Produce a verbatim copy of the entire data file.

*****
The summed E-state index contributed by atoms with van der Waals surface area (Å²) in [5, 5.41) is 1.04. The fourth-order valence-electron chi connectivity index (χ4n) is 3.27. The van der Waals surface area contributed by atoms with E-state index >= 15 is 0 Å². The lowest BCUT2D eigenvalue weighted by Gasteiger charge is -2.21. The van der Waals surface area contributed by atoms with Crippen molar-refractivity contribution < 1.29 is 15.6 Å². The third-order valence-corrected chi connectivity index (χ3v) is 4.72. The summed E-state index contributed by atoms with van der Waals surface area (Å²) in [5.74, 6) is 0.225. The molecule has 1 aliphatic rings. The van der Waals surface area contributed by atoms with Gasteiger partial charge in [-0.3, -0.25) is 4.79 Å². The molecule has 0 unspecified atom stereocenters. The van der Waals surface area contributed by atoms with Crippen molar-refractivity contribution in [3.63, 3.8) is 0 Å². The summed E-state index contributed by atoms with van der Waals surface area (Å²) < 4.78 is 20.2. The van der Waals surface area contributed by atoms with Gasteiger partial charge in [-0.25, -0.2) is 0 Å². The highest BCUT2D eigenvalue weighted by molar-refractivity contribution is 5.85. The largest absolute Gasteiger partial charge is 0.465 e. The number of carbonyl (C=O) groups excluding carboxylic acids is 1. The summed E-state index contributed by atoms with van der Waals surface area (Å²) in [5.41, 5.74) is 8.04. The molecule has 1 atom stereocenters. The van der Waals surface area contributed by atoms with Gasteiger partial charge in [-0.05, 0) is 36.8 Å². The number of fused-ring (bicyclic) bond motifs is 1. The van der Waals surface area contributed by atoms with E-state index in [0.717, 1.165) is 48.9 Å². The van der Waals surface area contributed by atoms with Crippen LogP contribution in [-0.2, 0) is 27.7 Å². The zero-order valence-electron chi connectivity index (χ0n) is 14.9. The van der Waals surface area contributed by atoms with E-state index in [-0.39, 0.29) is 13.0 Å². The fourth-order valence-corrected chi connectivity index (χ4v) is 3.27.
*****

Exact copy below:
The summed E-state index contributed by atoms with van der Waals surface area (Å²) in [5, 5.41) is 1.04. The fourth-order valence-electron chi connectivity index (χ4n) is 3.27. The van der Waals surface area contributed by atoms with E-state index >= 15 is 0 Å². The lowest BCUT2D eigenvalue weighted by Gasteiger charge is -2.21. The van der Waals surface area contributed by atoms with Crippen molar-refractivity contribution < 1.29 is 15.6 Å². The third-order valence-corrected chi connectivity index (χ3v) is 4.72. The summed E-state index contributed by atoms with van der Waals surface area (Å²) in [5.74, 6) is 0.225. The molecule has 1 aliphatic rings. The van der Waals surface area contributed by atoms with Gasteiger partial charge in [-0.3, -0.25) is 4.79 Å². The molecule has 0 unspecified atom stereocenters. The van der Waals surface area contributed by atoms with Crippen molar-refractivity contribution in [3.63, 3.8) is 0 Å². The summed E-state index contributed by atoms with van der Waals surface area (Å²) < 4.78 is 20.2. The van der Waals surface area contributed by atoms with Gasteiger partial charge in [-0.25, -0.2) is 0 Å². The highest BCUT2D eigenvalue weighted by molar-refractivity contribution is 5.85. The largest absolute Gasteiger partial charge is 0.465 e. The number of carbonyl (C=O) groups excluding carboxylic acids is 1. The summed E-state index contributed by atoms with van der Waals surface area (Å²) in [5.41, 5.74) is 8.04. The molecule has 1 atom stereocenters. The van der Waals surface area contributed by atoms with Gasteiger partial charge in [-0.05, 0) is 36.8 Å². The number of fused-ring (bicyclic) bond motifs is 1. The van der Waals surface area contributed by atoms with E-state index in [0.717, 1.165) is 48.9 Å². The van der Waals surface area contributed by atoms with Crippen LogP contribution in [-0.2, 0) is 27.7 Å². The zero-order valence-electron chi connectivity index (χ0n) is 14.9. The van der Waals surface area contributed by atoms with E-state index in [-0.39, 0.29) is 13.0 Å². The fourth-order valence-corrected chi connectivity index (χ4v) is 3.27.